I’ve been overweight since I was a child. School put a lot of pressure on me growing up, and I turned to food as a comfort. Of course, as I ate more, I gained weight, which continued to batter my confidence. I didn’t get much activity, and at my heaviest, when I was 15, I was eating probably 6,000 to 7,000 calories a day. I weighed 271 pounds—and I felt awful.
There wasn’t a specific “light-bulb moment” when I realized I had to change things, but my brother-in-law is a personal trainer. He deserves a lot of credit for helping me find the confidence to get healthy.
From the beginning, I wanted to start powerlifting, so I tried to lose weight while keeping as much muscle as possible. I cut my calorie intake to 2,800 a day, alongside 200 grams of protein. I began a 5×5 full-body training program; I also did cardio in the morning and separately three or four times a week.
It took me about a year to start losing weight. Sometimes I used that as an excuse to eat poorly, telling myself I was carb loading—which wasn’t true. Seeing progress, though, did keep me motivated; I could see what was working. People started saying they were proud of me, which spurred me on even more.
It took me about seven months to hit 20 percent body fat—that was down from 40 percent. I went from 271 pounds to 210; at one point I even hit 197 pounds. When I had got to my lowest I was the happiest I had ever felt. I had confidence for once, and, as cringey as it sounds, I felt unstoppable.
My close family didn’t really grasp how much I’d changed until I showed them a transformation photo, but other members who hadn’t seen me for months were shocked at the difference. I got a lot of compliments which, once again, spurred me on even more.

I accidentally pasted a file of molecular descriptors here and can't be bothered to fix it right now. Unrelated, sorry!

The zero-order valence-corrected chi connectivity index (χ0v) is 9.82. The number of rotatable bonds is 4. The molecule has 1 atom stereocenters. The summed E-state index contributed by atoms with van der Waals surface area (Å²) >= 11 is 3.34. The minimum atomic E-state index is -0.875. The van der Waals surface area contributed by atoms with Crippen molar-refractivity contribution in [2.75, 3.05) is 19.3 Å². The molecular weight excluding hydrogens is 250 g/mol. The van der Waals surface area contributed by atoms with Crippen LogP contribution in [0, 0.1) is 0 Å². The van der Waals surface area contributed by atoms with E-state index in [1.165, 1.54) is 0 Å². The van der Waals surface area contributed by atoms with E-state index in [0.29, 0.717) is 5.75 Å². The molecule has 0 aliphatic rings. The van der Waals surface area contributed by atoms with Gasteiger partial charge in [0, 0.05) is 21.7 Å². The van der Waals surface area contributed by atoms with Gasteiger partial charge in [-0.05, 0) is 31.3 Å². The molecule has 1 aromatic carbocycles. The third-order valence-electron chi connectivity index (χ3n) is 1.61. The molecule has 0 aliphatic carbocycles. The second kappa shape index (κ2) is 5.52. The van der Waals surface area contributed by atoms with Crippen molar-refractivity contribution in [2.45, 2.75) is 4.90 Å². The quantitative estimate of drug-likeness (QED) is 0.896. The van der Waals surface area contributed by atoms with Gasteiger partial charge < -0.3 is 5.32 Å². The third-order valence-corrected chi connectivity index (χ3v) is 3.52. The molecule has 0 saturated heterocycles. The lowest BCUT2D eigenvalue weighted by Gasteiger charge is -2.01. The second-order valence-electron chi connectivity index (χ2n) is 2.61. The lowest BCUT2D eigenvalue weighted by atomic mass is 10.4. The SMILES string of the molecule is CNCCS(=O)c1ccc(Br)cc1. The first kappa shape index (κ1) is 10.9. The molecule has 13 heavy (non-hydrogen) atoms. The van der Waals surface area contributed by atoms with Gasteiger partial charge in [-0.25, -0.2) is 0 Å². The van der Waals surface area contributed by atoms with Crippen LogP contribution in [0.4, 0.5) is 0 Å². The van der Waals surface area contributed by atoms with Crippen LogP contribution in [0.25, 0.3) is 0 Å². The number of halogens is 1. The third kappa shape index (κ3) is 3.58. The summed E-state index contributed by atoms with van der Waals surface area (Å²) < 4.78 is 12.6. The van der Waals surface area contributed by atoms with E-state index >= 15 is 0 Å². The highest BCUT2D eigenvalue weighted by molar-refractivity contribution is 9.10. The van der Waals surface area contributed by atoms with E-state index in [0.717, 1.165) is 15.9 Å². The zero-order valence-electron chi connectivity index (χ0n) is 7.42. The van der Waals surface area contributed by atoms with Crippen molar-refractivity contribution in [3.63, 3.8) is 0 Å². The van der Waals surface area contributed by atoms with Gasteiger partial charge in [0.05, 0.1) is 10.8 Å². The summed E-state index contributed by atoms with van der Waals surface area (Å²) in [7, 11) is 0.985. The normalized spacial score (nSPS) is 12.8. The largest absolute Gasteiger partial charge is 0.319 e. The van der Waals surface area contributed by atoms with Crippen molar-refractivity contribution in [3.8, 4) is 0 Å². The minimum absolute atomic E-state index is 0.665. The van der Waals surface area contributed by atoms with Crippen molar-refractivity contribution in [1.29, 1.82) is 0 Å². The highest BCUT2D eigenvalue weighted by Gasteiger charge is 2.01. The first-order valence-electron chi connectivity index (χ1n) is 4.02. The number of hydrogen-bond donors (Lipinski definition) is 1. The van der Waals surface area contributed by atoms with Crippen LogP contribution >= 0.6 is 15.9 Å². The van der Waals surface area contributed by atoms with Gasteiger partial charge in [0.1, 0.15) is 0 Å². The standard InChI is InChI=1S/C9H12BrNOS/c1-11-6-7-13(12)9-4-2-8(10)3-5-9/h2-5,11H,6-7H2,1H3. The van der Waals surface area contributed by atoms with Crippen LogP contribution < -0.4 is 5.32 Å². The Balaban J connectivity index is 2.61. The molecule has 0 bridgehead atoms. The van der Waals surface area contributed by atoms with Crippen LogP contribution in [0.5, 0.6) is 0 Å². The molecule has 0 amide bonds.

Since I started my transformation my life has improved massively. I feel more confident and comfortable in my own skin. I’m much more motivated and self-disciplined; I’m a lot more open to “the bigger picture.” I look more ahead in life and try to focus on my making my future the best I can.
Looking forward, I want to compete and place in the top three in my next powerlifting competition. I want to one day become a national powerlifting champion. In the near term, I want to be completely self-employed as a personal trainer and coach.
For me, it’s been a real learning experience, and I hope anyone who’s looking to change approaches it the same way. Figure that you’re going to have to learn along the way; it may take time to find what works for you, but don’t be afraid to research. And for some more specific tips, I’d say focus on body fat percentage rather than weight (especially if you’re also trying to build muscle mass). I also say skip cheat days—eat healthy as much as you can, especially right at the beginning. —as told to Jesse Hicks
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